Although there have been some violations, the ceasefire is holding, or holding well enough. The key to this ceasefire is the provision that after a 30 day period of adherence to the truce, negotiations on the future of Syria will be held under the sponsorship of Russia, Turkey and Iran.
The timing of the talks, the venue, and the invitation to the United States are all calculated to demonstrate just who has become the current power brokers in the region - the mere fact that there are going to be talks demonstrates that Moscow and Ankara can bring the parties to the table - and the Americans cannot.
The timing excludes the Obama Administration and opens a channel of communication with the new Trump Administration. The venue in a Central Asia former Soviet republic keeps the talks somewhat in the region (as opposed to western Europe) and central to the three sponsors.
As I said in my earlier article, "It appears that once again, President Putin and his foreign minister, Sergey Lavrov, have outplayed American President Barack Obama and Secretary of State John Kerry. As I have said in the past, the new power brokers in the region - especially when it comes to Syria - are Russia, Turkey and Iran."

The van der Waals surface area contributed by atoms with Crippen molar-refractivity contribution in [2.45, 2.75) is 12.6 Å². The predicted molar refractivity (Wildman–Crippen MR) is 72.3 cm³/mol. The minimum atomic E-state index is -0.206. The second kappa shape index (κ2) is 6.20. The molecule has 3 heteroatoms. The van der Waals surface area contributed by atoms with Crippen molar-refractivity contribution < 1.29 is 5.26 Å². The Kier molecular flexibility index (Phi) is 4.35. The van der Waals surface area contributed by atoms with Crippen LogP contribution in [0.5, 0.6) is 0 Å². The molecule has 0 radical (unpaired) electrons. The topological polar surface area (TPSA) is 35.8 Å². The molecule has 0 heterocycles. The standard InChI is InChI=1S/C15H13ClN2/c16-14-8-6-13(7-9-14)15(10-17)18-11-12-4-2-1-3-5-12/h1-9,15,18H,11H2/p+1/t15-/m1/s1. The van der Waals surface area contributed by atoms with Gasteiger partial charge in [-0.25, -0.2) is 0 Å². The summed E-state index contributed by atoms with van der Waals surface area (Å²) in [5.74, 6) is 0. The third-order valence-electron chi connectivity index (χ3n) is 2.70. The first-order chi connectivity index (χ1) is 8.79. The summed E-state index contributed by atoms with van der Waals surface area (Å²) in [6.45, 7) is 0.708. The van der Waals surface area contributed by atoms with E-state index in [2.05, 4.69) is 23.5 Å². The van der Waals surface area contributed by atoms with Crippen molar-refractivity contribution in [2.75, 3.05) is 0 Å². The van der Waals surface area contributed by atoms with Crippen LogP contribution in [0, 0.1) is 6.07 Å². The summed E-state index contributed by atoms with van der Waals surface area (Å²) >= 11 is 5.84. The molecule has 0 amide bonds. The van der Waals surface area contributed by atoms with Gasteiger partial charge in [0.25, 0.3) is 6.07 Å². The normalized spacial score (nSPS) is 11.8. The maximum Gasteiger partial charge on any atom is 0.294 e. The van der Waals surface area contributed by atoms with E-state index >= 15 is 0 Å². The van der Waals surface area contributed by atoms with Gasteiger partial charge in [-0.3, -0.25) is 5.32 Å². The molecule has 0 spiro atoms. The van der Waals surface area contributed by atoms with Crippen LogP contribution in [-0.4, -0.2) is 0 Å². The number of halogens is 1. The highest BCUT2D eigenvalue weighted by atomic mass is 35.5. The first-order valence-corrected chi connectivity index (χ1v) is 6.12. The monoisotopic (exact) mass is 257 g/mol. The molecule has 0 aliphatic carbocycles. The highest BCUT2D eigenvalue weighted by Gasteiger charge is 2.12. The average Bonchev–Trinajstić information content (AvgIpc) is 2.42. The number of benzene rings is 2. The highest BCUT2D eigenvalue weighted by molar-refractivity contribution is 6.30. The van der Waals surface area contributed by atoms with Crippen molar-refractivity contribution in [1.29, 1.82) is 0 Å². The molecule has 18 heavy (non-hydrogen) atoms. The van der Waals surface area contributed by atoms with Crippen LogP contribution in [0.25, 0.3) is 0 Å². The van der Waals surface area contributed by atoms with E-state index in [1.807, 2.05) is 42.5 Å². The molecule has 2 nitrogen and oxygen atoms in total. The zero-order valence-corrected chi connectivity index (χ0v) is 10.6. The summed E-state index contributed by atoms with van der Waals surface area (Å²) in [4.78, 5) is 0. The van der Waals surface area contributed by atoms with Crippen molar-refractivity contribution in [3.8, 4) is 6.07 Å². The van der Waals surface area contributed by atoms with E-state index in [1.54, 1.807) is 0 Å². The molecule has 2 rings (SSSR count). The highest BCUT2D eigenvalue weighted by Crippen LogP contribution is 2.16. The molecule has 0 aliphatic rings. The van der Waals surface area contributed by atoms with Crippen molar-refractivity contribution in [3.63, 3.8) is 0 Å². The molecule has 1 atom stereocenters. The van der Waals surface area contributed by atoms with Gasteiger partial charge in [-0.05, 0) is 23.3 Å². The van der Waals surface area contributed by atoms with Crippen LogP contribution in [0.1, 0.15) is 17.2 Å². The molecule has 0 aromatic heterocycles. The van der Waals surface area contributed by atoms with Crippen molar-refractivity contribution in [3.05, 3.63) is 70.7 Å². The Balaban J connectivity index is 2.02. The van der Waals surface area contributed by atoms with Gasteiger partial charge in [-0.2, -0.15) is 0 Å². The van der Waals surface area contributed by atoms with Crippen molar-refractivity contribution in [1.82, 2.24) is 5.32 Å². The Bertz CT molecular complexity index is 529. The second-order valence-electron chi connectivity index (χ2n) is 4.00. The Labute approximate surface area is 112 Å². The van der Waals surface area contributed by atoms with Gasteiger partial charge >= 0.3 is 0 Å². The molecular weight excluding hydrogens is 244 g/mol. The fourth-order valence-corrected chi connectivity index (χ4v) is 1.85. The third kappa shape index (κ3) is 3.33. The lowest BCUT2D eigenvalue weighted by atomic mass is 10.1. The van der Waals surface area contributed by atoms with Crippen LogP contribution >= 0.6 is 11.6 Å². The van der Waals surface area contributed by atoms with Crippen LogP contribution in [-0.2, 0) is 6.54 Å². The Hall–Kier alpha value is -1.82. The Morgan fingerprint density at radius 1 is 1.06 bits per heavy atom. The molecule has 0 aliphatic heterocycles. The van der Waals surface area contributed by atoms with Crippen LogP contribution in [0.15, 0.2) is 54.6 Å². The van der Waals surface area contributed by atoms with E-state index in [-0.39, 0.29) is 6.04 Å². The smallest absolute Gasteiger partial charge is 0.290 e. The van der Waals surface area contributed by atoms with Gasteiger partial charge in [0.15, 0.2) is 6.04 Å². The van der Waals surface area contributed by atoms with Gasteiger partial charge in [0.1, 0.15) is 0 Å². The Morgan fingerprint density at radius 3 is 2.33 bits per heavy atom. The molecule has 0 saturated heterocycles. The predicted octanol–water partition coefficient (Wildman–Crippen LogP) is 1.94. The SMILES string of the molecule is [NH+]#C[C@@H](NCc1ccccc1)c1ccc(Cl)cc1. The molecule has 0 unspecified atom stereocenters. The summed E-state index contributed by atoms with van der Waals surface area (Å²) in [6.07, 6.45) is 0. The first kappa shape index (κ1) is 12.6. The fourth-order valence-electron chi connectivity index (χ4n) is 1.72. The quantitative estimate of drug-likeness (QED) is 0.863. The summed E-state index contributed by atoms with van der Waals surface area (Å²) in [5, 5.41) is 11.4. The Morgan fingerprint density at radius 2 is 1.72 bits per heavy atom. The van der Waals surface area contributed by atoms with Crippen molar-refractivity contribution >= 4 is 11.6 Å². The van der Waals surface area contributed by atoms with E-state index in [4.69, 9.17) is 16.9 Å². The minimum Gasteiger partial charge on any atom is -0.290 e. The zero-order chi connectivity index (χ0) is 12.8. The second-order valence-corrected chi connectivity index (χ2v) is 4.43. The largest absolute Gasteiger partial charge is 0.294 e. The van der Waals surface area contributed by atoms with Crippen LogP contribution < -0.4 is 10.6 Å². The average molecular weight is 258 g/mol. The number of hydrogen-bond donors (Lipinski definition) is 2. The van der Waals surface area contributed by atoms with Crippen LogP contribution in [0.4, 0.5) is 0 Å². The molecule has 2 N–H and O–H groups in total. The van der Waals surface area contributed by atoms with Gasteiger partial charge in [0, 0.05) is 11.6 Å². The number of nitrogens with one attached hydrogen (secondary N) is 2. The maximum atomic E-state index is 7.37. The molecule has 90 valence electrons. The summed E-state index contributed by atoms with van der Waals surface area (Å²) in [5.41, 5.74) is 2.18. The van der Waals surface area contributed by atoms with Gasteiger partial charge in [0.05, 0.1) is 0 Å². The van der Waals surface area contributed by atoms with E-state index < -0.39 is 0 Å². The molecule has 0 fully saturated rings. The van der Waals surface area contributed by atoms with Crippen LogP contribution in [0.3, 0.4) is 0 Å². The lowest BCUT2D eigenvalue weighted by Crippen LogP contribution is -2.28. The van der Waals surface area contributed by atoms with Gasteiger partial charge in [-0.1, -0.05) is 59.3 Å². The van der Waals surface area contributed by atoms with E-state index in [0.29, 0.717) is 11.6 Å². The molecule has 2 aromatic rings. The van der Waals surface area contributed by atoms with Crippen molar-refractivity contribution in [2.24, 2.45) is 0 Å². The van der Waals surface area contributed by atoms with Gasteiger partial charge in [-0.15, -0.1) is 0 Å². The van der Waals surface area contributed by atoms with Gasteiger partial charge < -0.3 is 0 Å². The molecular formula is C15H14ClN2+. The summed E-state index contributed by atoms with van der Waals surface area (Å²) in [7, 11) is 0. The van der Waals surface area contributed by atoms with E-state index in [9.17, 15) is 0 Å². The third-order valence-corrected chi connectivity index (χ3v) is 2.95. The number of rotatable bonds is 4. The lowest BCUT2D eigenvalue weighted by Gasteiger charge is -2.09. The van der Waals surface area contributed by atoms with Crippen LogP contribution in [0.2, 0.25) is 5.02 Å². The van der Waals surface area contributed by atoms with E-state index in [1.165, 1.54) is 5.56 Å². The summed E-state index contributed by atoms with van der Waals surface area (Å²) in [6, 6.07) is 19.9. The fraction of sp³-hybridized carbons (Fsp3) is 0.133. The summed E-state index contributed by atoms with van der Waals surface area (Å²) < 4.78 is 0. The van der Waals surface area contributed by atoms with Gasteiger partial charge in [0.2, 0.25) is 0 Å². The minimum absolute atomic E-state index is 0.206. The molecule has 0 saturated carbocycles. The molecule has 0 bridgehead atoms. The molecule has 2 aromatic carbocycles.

Well played, Mr. Putin, well played.
That said, it is not all smooth sailing. The Syrian government and the opposition have agreed to send representatives. Although President Bashar al-Asad said that "all things are on the table," they are not. He will not discuss leaving office in the talks. He also wants a say in who represents the opposition. (See my earlier article, Syrian political talks in Astana - why Bashar al-Asad has little to fear.)